Martha Hyer: Some Came Running
Maureen Stapleton: Lonelyhearts
Cara Williams: The Defiant Ones

There's not much I can say except for the fact that Separate Tables is an ensemble piece and I think Hiller is probably the best of the bunch.  I remember Cass' performance, and while good, I don't think Agnes Gooch was the best supporting performance in Auntie Mame.



Barbara Bel Geddes: Vertigo
Coral Browne: Auntie Mame
Wendy Hiller: Separate Tables
Hermionie Gingold: Gigi
Janet Leigh: Touch of Evil

That would be Coral Browne's acid-tongued and vain but fiercely loyal Vera Charles, professional actress, professional lush.  I've flipped several times among all the nominees, because I think all of them gave great performances (and again, I wonder why no one from Gigi was singled out for their performance).  However, again and again I kept going back to Browne, who was great with the one-liners and did what a good supporting actor/actress does: elevate themselves while helping out the lead character.  Each time she and Rosalind Russell were together, I was constantly laughing.  Who Else But a Bosom Buddy indeed...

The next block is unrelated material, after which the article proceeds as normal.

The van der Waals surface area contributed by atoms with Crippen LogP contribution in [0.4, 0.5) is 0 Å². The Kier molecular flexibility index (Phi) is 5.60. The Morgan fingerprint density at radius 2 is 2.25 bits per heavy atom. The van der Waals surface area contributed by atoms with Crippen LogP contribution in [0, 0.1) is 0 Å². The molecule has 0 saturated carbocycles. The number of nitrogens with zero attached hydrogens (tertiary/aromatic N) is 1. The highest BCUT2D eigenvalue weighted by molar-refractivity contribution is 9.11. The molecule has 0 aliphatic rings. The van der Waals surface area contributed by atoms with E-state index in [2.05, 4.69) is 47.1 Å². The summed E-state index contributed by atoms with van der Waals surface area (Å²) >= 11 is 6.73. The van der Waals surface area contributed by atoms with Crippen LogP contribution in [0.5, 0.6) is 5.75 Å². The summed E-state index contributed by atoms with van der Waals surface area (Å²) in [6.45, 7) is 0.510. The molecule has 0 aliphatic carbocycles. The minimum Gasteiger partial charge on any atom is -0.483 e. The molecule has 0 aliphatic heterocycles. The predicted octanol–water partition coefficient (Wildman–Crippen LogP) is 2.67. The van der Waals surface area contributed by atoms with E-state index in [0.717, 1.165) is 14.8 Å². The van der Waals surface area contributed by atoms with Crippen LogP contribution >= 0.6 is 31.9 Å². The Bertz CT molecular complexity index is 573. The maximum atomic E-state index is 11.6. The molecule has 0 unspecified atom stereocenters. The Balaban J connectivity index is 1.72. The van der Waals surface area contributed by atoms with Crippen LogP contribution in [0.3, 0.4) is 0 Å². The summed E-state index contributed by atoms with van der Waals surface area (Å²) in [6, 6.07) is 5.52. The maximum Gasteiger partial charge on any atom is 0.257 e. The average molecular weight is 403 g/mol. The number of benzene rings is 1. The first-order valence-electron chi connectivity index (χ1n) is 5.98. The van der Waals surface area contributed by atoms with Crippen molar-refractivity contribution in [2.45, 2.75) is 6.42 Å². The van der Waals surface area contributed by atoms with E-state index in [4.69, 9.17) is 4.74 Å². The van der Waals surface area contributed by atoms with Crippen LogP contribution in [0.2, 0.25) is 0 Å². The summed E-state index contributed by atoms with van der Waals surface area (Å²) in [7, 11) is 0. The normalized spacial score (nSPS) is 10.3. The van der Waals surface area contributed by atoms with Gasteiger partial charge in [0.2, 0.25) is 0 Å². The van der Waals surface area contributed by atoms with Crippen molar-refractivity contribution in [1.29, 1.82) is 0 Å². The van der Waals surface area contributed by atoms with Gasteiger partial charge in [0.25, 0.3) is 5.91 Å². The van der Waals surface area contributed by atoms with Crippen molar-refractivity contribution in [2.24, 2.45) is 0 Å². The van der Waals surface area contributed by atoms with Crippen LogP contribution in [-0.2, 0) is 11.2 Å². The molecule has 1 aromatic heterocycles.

BEST SUPPORTING ACTOR



Theodore Bikel: The Defiant Ones
Lee J. Cobb: The Brothers Karamazov
Burl Ives: The Big Country
Arthur Kennedy: Some Came Running
Gig Young: Teacher's Pet

I can't understand the Academy sometimes.  They DIDN'T nominate Lee J. Cobb for his brilliant turn in 12 Angry Men, but they did for The Brothers Karamazov?  They give the Oscar to Ives' role in The Big Country but didn't nominate him for Big Daddy in Cat on a Hot Tin Roof?  Under the 'comedy is harder than drama', I'm picking Young.  That's it.



Jack Carson: Cat on a Hot Tin Roof
Maurice Chevalier: Gigi
Burl Ives: Cat on a Hot Tin Roof
Orson Welles: Touch of Evil
Gig Young: Teacher's Pet